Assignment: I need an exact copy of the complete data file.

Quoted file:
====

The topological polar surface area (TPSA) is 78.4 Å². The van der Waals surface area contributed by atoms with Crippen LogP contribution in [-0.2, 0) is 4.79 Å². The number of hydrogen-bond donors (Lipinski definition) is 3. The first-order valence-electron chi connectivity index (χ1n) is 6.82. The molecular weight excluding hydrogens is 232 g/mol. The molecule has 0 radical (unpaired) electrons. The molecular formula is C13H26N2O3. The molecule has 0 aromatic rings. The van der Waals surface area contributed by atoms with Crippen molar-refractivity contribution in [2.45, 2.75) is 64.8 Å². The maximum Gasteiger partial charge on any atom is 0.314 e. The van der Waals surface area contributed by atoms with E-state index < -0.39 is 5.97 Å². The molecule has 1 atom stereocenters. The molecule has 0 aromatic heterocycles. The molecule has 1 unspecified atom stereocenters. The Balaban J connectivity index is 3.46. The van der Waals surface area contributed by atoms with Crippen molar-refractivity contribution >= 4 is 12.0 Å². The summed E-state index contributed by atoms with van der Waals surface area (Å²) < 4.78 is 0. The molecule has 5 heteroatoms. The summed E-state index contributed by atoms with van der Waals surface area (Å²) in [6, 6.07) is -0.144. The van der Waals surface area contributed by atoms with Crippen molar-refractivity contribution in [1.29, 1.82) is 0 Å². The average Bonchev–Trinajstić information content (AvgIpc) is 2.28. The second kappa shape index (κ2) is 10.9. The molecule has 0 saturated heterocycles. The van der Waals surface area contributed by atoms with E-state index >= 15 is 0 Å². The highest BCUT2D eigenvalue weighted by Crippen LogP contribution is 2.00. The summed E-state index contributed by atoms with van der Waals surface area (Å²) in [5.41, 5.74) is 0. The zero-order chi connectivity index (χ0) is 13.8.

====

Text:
The topological polar surface area (TPSA) is 78.4 Å². The van der Waals surface area contributed by atoms with Crippen LogP contribution in [-0.2, 0) is 4.79 Å². The number of hydrogen-bond donors (Lipinski definition) is 3. The first-order valence-electron chi connectivity index (χ1n) is 6.82. The molecular weight excluding hydrogens is 232 g/mol. The molecule has 0 radical (unpaired) electrons. The molecular formula is C13H26N2O3. The molecule has 0 aromatic rings. The van der Waals surface area contributed by atoms with Crippen molar-refractivity contribution in [2.45, 2.75) is 64.8 Å². The maximum Gasteiger partial charge on any atom is 0.314 e. The van der Waals surface area contributed by atoms with E-state index < -0.39 is 5.97 Å². The molecule has 1 atom stereocenters. The molecule has 0 aromatic heterocycles. The molecule has 1 unspecified atom stereocenters. The Balaban J connectivity index is 3.46. The van der Waals surface area contributed by atoms with Crippen molar-refractivity contribution >= 4 is 12.0 Å². The summed E-state index contributed by atoms with van der Waals surface area (Å²) < 4.78 is 0. The molecule has 5 heteroatoms. The summed E-state index contributed by atoms with van der Waals surface area (Å²) in [6, 6.07) is -0.144. The van der Waals surface area contributed by atoms with Crippen molar-refractivity contribution in [1.29, 1.82) is 0 Å². The average Bonchev–Trinajstić information content (AvgIpc) is 2.28. The second kappa shape index (κ2) is 10.9. The molecule has 0 saturated heterocycles. The van der Waals surface area contributed by atoms with E-state index >= 15 is 0 Å². The highest BCUT2D eigenvalue weighted by Crippen LogP contribution is 2.00. The summed E-state index contributed by atoms with van der Waals surface area (Å²) in [5.41, 5.74) is 0. The zero-order chi connectivity index (χ0) is 13.8.